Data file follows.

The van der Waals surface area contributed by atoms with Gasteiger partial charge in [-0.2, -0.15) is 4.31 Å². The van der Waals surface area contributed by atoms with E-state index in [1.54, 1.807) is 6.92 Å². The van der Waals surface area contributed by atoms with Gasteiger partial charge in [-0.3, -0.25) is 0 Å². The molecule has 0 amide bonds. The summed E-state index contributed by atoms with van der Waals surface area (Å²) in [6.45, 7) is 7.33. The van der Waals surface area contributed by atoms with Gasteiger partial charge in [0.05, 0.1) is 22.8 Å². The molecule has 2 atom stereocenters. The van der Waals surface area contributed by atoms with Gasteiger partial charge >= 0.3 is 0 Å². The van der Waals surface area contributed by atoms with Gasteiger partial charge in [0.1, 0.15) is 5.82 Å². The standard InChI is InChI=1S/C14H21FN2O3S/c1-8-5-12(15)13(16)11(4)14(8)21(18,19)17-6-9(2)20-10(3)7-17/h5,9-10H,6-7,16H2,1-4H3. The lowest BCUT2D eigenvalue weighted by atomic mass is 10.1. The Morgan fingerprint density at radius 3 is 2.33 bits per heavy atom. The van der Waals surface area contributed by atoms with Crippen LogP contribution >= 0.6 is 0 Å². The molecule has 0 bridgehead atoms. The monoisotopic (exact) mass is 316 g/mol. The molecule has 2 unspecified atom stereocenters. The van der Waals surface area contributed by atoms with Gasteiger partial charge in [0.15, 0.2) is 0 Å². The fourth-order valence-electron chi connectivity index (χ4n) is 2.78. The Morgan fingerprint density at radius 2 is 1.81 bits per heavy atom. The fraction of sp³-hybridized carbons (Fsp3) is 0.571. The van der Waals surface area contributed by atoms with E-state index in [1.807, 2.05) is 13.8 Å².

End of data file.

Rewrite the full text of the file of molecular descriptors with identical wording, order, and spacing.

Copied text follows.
The van der Waals surface area contributed by atoms with Gasteiger partial charge in [-0.2, -0.15) is 4.31 Å². The van der Waals surface area contributed by atoms with E-state index in [1.54, 1.807) is 6.92 Å². The van der Waals surface area contributed by atoms with Gasteiger partial charge in [-0.3, -0.25) is 0 Å². The molecule has 0 amide bonds. The summed E-state index contributed by atoms with van der Waals surface area (Å²) in [6.45, 7) is 7.33. The van der Waals surface area contributed by atoms with Gasteiger partial charge in [0.05, 0.1) is 22.8 Å². The molecule has 2 atom stereocenters. The van der Waals surface area contributed by atoms with Gasteiger partial charge >= 0.3 is 0 Å². The van der Waals surface area contributed by atoms with Gasteiger partial charge in [0.1, 0.15) is 5.82 Å². The standard InChI is InChI=1S/C14H21FN2O3S/c1-8-5-12(15)13(16)11(4)14(8)21(18,19)17-6-9(2)20-10(3)7-17/h5,9-10H,6-7,16H2,1-4H3. The lowest BCUT2D eigenvalue weighted by atomic mass is 10.1. The Morgan fingerprint density at radius 3 is 2.33 bits per heavy atom. The van der Waals surface area contributed by atoms with Crippen LogP contribution >= 0.6 is 0 Å². The molecule has 0 bridgehead atoms. The monoisotopic (exact) mass is 316 g/mol. The molecule has 2 unspecified atom stereocenters. The van der Waals surface area contributed by atoms with Gasteiger partial charge in [0.15, 0.2) is 0 Å². The fourth-order valence-electron chi connectivity index (χ4n) is 2.78. The Morgan fingerprint density at radius 2 is 1.81 bits per heavy atom. The fraction of sp³-hybridized carbons (Fsp3) is 0.571. The van der Waals surface area contributed by atoms with E-state index in [1.807, 2.05) is 13.8 Å².